American Beech

Fagus grandifolia

Description & Overview

American Beech is an aristocrat of the forest! A large, stately tree with light gray, smooth bark that can resemble an elephants hide, its edible nuts are attractive to wildlife. Nuts are produced at two to eight-year intervals.

Core Characteristics

Mature Height: 60-75 feet
Mature Spread: 55-65 feet
Growth Rate: Very Slow
Growth Form: Broadly oval canopy. May sucker with age forming a thicket.
Light Requirements: Full Sun to Partial Shade
Site Requirements: Best performance on organically rich (acidic) loamy soils. Intolerant of flooding during growing season.
Flower: Insignificant, monoecious
Bloom Period: May
Foliage: Dark green
Fall Color: Golden-Bronze
Fruit Notes: Nut, ripens between September and November. Substantial production typically begins at 40 years of age.

Suggested Uses:

Specimen Tree. Replacement tree in shady sites.

Salable #5 RootMaker Containers. Pictures taken mid-June.

Left: #5 RootMaker container | Middle: Characteristic bark | Right: Stunning fall color

Wildlife Value:

Nuts are enjoyed by many mammals including White-tailed Deer, chipmunks, squirrels, raccoons, woodland deer mice, black bear, porcupine, pheasant, fox, black bear, rabbits, and opossum. Songbirds enjoy the nuts as well, including White-breasted Nuthatch, Ruffed Grouse, Wild Turkey, Wood Duck, Blue Jays, and Hairy, Pileated, and Downy Woodpeckers. The tree provides great habitat for Red-shouldered hawks, Pileated woodpeckers, wood thrush, squirrels, and Acadian flycatchers.

American Beech is a host plant for many Lepidoptera larvae, like Nymphalidae butterflies, Walnut Sphinx (Amorpha juglandis), Early Hairstreak (Erora laeta), Fluid Arches (Morrisonia latex), Reticulated Fruitworm moth (Sparganothis reticulatana), Purple-crested Slug moth (Adoneta spinuloides), Kent’s Geometer (Selenia kentaria), Harvester (Feniseca tarquinius), Hollow-spotted Plagodis (Plagodis alcoolaria), Cecropia moth (Hyalophora cercropia), Saddled Prominent (Heterocampa guttivitta), Sweetfern Geometer moth (Cyclophora pendulinaria), White-streaked Prominent (Iannassa lignioclor), Red-lined Panopoda moth (Panopoda rufimargo), Forest Tent caterpillar (Malacosoma disstria),  Morning Glory Prominent (Schizura ipomoeae), Colorful Zale (Zale minerea), Brown-shaded Carpet (Venusia comptaria), Woodgrain Leafroller moth (Pandemis lamprosana), Variable Oakleaf Caterpillar moth (Lochmaeus manteo), Laugher moth (Charadra deridens), Yellow-collared slug moth (Apoda y-inversum), Shagreened slug moth (Apoda biguttata), Luna moth (Actias luna), Ovate Dagger moth (Acronicta ovata), and Fall Cankerworm moth (Alsophila pometaria).

Eight-spotted Tumbling Flower beetles (Hoshihananomia octopunctata), Branch Pruner beetles (Psyrassa unicolor), Mottled Longhorned beetles (Anthophylax attenuatus), and bark beetles (Xyloterinus politus) will bore into the bark for food. Other insect feeders include Woolly Beech aphids (Phyllaphis fagi), Oystershell scale (Lepidosaphes ulmi), Beech scale, and Giant Bark aphids (Longistigma caryae).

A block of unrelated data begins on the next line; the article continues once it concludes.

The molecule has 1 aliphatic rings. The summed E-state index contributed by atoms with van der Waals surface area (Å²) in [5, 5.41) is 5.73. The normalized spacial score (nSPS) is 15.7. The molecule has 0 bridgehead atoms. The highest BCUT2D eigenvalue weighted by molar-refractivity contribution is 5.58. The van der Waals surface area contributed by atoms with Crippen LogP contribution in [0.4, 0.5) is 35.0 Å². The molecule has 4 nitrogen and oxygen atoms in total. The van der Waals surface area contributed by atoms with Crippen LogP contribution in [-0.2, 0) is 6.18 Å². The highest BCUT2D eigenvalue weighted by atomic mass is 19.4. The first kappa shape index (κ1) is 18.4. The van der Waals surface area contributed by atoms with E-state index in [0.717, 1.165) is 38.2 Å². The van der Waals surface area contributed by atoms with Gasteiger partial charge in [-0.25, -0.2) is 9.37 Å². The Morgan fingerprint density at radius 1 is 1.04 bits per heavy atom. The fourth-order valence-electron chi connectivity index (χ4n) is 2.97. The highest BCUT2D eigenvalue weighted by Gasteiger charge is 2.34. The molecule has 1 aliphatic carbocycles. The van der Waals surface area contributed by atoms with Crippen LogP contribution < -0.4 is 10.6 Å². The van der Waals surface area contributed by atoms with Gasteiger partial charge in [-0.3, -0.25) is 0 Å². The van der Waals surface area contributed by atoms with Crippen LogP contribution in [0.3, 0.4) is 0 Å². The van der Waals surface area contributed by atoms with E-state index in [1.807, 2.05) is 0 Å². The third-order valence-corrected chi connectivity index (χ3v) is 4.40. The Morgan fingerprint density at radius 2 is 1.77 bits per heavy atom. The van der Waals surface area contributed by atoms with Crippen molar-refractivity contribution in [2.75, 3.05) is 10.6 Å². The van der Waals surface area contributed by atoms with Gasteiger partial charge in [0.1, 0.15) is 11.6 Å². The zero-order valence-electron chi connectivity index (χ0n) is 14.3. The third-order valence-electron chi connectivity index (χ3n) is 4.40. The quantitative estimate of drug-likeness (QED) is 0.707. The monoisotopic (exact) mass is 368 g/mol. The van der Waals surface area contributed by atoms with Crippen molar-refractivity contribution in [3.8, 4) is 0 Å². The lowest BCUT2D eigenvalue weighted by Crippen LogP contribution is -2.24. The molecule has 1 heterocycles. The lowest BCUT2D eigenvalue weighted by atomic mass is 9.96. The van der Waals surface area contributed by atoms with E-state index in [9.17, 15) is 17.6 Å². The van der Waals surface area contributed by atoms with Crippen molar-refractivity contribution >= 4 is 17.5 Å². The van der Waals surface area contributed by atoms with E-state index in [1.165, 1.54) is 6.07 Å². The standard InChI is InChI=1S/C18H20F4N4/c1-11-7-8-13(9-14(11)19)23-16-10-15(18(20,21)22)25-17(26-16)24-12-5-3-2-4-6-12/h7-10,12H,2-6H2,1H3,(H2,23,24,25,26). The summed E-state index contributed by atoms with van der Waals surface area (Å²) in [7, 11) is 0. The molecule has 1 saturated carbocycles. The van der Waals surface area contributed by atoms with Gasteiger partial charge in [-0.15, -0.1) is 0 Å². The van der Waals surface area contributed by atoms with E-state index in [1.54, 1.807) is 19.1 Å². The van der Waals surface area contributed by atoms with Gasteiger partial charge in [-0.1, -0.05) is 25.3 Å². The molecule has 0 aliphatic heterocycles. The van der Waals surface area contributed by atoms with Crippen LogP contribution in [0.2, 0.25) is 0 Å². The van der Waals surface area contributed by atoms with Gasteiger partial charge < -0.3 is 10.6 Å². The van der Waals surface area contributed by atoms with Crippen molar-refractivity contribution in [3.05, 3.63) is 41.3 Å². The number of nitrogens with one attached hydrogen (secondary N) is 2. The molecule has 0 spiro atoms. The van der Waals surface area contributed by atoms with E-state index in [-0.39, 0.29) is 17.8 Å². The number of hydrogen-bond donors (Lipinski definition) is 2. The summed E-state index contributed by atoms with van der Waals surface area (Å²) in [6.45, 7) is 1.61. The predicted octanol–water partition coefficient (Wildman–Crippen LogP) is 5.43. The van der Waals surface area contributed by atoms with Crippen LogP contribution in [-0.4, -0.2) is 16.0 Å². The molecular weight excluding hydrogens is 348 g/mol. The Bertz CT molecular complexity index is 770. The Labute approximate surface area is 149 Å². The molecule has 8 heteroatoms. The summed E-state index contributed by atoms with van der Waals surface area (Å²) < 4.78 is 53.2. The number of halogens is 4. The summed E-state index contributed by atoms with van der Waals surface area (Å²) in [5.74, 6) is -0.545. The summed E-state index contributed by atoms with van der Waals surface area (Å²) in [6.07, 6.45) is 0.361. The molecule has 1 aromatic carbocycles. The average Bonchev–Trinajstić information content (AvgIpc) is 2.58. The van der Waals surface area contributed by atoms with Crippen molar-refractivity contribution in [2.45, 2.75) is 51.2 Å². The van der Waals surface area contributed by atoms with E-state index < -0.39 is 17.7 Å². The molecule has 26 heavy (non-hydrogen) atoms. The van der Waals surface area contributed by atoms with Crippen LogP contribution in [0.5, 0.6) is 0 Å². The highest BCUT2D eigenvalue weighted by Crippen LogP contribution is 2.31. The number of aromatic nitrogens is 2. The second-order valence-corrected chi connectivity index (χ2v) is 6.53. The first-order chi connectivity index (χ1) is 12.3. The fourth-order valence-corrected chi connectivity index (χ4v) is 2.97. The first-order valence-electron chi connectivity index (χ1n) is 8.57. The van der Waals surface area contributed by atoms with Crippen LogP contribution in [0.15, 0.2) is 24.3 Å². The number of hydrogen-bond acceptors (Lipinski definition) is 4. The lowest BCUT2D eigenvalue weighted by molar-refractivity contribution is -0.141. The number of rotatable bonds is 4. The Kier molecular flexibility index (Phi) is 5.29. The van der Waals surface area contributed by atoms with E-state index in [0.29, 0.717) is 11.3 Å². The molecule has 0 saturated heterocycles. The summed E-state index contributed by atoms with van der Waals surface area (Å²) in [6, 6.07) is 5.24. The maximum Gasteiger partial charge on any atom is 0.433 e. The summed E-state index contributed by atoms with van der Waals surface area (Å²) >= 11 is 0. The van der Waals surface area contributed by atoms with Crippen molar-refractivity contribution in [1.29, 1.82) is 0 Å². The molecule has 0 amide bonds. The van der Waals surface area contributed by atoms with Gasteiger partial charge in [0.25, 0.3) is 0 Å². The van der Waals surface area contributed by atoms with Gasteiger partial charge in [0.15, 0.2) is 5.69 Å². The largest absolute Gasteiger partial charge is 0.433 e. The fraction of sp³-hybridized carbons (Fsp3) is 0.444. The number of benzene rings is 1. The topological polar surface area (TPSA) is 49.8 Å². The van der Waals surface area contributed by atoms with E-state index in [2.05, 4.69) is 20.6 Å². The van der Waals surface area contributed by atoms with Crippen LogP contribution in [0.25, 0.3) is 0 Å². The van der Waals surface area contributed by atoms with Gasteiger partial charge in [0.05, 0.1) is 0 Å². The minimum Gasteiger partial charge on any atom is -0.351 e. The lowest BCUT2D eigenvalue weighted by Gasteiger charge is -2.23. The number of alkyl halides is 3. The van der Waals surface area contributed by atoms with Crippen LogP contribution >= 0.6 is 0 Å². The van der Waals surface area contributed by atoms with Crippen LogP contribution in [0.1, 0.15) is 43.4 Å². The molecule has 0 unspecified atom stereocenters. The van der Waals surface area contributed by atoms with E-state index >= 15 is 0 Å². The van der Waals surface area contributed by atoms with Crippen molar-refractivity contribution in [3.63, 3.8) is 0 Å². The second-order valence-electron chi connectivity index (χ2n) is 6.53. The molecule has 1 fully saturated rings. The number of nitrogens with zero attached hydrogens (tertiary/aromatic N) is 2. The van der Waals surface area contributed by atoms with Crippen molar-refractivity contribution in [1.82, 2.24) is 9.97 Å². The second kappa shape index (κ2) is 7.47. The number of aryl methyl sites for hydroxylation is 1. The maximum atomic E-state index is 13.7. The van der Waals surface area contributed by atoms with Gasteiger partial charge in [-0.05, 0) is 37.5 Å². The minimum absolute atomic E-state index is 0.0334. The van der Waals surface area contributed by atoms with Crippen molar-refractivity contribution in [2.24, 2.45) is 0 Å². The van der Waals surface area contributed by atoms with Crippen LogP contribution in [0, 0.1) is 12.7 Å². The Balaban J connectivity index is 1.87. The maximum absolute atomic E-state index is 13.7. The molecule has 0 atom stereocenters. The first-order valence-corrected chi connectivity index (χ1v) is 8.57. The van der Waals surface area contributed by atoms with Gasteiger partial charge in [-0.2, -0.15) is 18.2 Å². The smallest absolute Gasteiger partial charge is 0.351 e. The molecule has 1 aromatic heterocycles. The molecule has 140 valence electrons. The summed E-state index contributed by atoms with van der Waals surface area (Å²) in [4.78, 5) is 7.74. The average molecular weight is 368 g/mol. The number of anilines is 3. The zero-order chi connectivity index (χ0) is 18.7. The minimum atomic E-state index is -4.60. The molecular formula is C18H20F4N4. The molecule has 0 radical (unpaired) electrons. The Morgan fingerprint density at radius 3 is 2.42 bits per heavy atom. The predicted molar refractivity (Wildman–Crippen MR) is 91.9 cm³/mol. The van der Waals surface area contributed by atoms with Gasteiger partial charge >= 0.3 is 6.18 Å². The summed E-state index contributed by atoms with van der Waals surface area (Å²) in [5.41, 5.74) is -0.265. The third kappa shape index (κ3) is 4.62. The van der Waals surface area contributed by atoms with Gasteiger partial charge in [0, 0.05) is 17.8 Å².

Maintenance Tips:

Prune for structure during dormant season. Thin bark susceptible to mechanical/animal damage. Protect from deer damage with a tree guard or mesh fencing.

We invite you to check out the Arborist For Hire lookup at the Wisconsin Arborist Association website to find an ISA Certified Arborist near you.


American Beech is intolerant of salt, pollution, and compacted soils and is best planted away from busy roads or highways.

Beech bark disease, beech scale, bleeding canker, powdery mildew, and sooty mold are occasional problems.

Leaf Lore:

Beech trees are not for the impatient – it will take many, many years to reach their mature height of 60+ feet, but they make a lovely addition to the yard with smooth, gray, often mottled bark, giving the trees a stately appearance even in winter. Not everyone has the site for a beech. They like rich soils with lots of organic matter, and need protection from the elements, so if your yard is very windy, use the house or other trees as a windbreak.

It takes about 40 years for a beech tree to produce nuts. The nut is encased in a burred husk that pops open into four sections to reveal the meat inside (if you own a beech tree, you know not to walk bare foot around lest you get a husk stuck in your flesh). The scientific name Fagus is Latin for “to eat” because so many creatures of the forest rely on the high fat and protein content in their diets.

The wood is harvested for flooring, containers, furniture, and wooden ware.

Companion Plants:

Wisconsin forest associates include Eastern Hemlock, Sugar Maple, and Yellow Birch.

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